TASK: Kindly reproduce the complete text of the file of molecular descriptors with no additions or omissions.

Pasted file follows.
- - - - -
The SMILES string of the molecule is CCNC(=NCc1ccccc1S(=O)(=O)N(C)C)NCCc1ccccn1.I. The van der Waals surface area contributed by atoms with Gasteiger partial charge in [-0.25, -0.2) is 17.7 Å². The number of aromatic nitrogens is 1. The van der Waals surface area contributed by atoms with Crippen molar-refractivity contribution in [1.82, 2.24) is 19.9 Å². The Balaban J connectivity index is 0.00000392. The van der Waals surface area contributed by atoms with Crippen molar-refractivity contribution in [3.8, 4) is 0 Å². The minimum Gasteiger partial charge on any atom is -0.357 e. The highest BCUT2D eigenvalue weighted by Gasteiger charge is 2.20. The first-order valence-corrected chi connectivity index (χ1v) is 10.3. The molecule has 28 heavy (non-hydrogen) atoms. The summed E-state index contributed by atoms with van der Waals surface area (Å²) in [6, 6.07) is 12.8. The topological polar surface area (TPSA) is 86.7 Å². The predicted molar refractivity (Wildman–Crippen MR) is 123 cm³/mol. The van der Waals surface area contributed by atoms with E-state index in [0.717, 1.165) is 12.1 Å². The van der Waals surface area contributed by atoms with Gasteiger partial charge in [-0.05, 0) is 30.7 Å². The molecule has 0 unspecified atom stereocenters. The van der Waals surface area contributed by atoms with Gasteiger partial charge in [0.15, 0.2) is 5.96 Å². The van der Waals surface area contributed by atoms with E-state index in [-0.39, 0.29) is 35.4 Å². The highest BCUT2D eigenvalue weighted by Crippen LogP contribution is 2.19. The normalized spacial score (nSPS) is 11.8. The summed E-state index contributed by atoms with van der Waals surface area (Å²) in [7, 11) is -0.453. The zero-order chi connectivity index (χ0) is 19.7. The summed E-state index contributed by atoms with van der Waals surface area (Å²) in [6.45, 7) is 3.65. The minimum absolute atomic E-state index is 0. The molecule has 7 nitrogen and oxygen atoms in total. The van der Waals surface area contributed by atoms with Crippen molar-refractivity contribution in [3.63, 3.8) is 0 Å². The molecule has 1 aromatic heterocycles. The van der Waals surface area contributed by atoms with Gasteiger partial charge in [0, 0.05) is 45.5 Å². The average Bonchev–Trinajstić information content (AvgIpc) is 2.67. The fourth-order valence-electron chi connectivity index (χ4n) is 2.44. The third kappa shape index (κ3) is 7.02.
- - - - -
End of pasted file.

The SMILES string of the molecule is CCNC(=NCc1ccccc1S(=O)(=O)N(C)C)NCCc1ccccn1.I. The van der Waals surface area contributed by atoms with Gasteiger partial charge in [-0.25, -0.2) is 17.7 Å². The number of aromatic nitrogens is 1. The van der Waals surface area contributed by atoms with Crippen molar-refractivity contribution in [1.82, 2.24) is 19.9 Å². The Balaban J connectivity index is 0.00000392. The van der Waals surface area contributed by atoms with Crippen molar-refractivity contribution in [3.8, 4) is 0 Å². The minimum Gasteiger partial charge on any atom is -0.357 e. The highest BCUT2D eigenvalue weighted by Gasteiger charge is 2.20. The first-order valence-corrected chi connectivity index (χ1v) is 10.3. The molecule has 28 heavy (non-hydrogen) atoms. The summed E-state index contributed by atoms with van der Waals surface area (Å²) in [6, 6.07) is 12.8. The topological polar surface area (TPSA) is 86.7 Å². The predicted molar refractivity (Wildman–Crippen MR) is 123 cm³/mol. The van der Waals surface area contributed by atoms with E-state index in [0.717, 1.165) is 12.1 Å². The van der Waals surface area contributed by atoms with Gasteiger partial charge in [-0.05, 0) is 30.7 Å². The molecule has 0 unspecified atom stereocenters. The van der Waals surface area contributed by atoms with Gasteiger partial charge in [0.15, 0.2) is 5.96 Å². The van der Waals surface area contributed by atoms with E-state index in [-0.39, 0.29) is 35.4 Å². The highest BCUT2D eigenvalue weighted by Crippen LogP contribution is 2.19. The normalized spacial score (nSPS) is 11.8. The summed E-state index contributed by atoms with van der Waals surface area (Å²) in [7, 11) is -0.453. The zero-order chi connectivity index (χ0) is 19.7. The summed E-state index contributed by atoms with van der Waals surface area (Å²) in [6.45, 7) is 3.65. The minimum absolute atomic E-state index is 0. The molecule has 7 nitrogen and oxygen atoms in total. The van der Waals surface area contributed by atoms with Crippen molar-refractivity contribution in [3.63, 3.8) is 0 Å². The molecule has 1 aromatic heterocycles. The van der Waals surface area contributed by atoms with Gasteiger partial charge in [0, 0.05) is 45.5 Å². The average Bonchev–Trinajstić information content (AvgIpc) is 2.67. The fourth-order valence-electron chi connectivity index (χ4n) is 2.44. The third kappa shape index (κ3) is 7.02.